Maker, September 95
Listen to Bedouin Ascents Music For Particles, and you quickly
realise that, for its 27-year-old creator Kingsuk Biswas, percussion
is the thing. The Bedouin sound is a shimmying mist of drum machine
polyrhythms and synth tics interwoven with ribbons of ultra-minimal
melody - is steeped in the influence of African and North Indian classical
music (the latter thanks to Bizs Bengali background).
Western music emphasizes harmony
and melody over rhythmic complexity Biz explains. The most
empty music, I always thought, was the most melodious music, and it's
easy to indulge in that with an electronic keyboard. But with West African
percussion ensembles, melody is the product of 4O drummers jamming together.
The boundary between melody, rhythm and harmony is blurred. That discovery
was the Holy Grail for me!" he gushes, adding that he aims to achieve
the same effect with machines and computers. As for Indian classical
music, that contains some of the most angular rhythms and abstract funk
on the planet!
Dub is another crucial influence; as a 10-year-old, hed listen,
amazed, to Dave Rodigan's late Seventies show on Capital. "It was
mad, mental music, beats stopping, cut-ups and weird noises, lots of
toasting." Later, after a spell immersed in punk culture, he got
into the Adrian Sherwood/On-U skool of dub terrorism and early Eighties
avant-funk (A Certain Ratio, 23 Skidoo). Then came electro and street
Being Asian, Biz says, gives him the "privilege of being
"It's made me more objective, Cos I'm less involved. I can look
at the cultural institutions that surround me and just laugh at them,
and see them for what they are. Because Of this, my music background
is very broad. I'm willing to penetrate anything I encounter and find
something positive in it."
After a long period of guitar noise experimentation, Biz got into electronic
music prior to 1988s acieeed explosion. At the time, I was listening
to minimalist composers like Steve Reich", and it was amazing to
see music based on similar ideas become mainstream. To go to a club
and hear things that were so far out was really exciting. That hasn't
really changed - the barriers between avant-garde and populist music
are still totally irrelevant.
Enthused by the idea of acieed as avant-gardism for the masses,
and inspired by performance art, Biz actually busked his early electronic
experiments: I'd take my drum machine out into shopping centers
in the middle of Cardiff, and people would gawp!"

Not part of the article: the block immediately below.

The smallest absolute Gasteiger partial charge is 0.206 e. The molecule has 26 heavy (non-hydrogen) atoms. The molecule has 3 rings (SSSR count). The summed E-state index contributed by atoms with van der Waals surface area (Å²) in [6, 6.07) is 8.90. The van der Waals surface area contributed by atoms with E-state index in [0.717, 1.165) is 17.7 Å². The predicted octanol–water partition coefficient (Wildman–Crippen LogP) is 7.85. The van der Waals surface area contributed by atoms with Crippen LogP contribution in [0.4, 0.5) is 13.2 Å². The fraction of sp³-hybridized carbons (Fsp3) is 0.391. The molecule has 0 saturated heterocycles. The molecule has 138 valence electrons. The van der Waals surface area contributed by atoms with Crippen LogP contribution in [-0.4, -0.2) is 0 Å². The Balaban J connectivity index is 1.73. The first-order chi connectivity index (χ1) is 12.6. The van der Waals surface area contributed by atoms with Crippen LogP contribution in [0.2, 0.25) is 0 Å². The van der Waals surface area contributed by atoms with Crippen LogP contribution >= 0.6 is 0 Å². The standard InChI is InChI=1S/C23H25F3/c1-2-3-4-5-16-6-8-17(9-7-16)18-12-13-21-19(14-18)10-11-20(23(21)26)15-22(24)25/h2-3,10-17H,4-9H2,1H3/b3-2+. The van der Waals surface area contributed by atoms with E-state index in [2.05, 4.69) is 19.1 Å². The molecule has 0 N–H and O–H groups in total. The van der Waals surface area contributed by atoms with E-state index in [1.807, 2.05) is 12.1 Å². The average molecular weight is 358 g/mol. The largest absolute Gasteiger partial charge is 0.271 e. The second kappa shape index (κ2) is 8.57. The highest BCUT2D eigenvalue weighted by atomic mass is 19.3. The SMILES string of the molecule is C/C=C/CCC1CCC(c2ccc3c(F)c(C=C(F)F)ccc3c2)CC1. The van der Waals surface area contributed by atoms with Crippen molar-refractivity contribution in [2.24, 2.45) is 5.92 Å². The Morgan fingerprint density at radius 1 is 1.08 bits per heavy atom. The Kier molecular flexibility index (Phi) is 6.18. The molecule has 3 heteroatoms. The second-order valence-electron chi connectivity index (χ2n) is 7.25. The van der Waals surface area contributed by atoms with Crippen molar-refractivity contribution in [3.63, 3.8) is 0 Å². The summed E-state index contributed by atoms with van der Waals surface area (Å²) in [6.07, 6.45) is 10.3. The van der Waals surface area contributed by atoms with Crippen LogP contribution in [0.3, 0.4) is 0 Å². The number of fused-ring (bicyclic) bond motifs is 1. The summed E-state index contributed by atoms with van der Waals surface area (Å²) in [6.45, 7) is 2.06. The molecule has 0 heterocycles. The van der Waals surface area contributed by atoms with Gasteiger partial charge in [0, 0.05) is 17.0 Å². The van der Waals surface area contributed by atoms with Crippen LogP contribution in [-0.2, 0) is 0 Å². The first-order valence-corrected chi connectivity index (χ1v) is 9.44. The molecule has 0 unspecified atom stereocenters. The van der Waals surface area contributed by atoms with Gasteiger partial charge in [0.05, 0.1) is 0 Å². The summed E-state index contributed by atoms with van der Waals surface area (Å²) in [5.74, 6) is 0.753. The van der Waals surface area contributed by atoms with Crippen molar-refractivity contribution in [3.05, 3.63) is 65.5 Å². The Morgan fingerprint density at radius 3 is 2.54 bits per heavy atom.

'Music For Particles' stems from these early days being written between
1989-93. (As with most art-tekno boffins, Biz has a huge backlog of
material, hence the timelog).
Particles" chimes in with the lofty titles of his earlier
releases - 1994's 'Science, Art And Ritual', EPs like Pavilion
Of The New Spirit, "Further Self Evident Truths in
that it's informed by Biz's interest in the new mysticism in science.
This is the convergence of the latest theories in physics (quantum mechanics,
chaos maths, information theory) with the ancient mystical institutions
of the east (Zen, Tao, Vedanta, Tantric Magik, etc). Biz is not eagar
to spell any of this stuff out, though.
Ive never been a preacher.
Its contrary to the beauty of this stuff and how it unfolds before
you. I'm very much an amoralist and a spiritual anarchist. But theres
patterns and processes in the music for those open to it. And if not,
fine! We don't all have to be mystics!
Bedouin Ascent's rhythm-as- melody aesthetic has much in common with
jungle, which Biz loves ("I can't wait for the weekends, Its
pirates all the way). Thankfully, he's savvy enough to be wary of "intelligent
jungle, preferring instead "jungle that isn't trying to be jazz,
but is being itself". Sensible chap, after all, this is the bloke
who uttered the pearl of wisdom: "intelligent techno
was the most unmusical phenomenon ever".
"Intelligence, as for as I'm concerned,
is not a musical virtue. A lot of the stuff put out as intelligent techno
was very beautiful, but calling it 'intelligent' misses the point. It
was about human enquiry and the abstract, and those are very real qualities
and have as much to do with intuition as intellect. Primitive impulses.
Just the fact that there are thousands of people in their bedrooms,
each making thousands of hours of this music - for no money whatsoever,
believe me! - indicates that there's a compulsion to do it. Intelligence
is just one facet of music. Personally, I like to leave things as open
as possible, because it's in possibility that exists magic.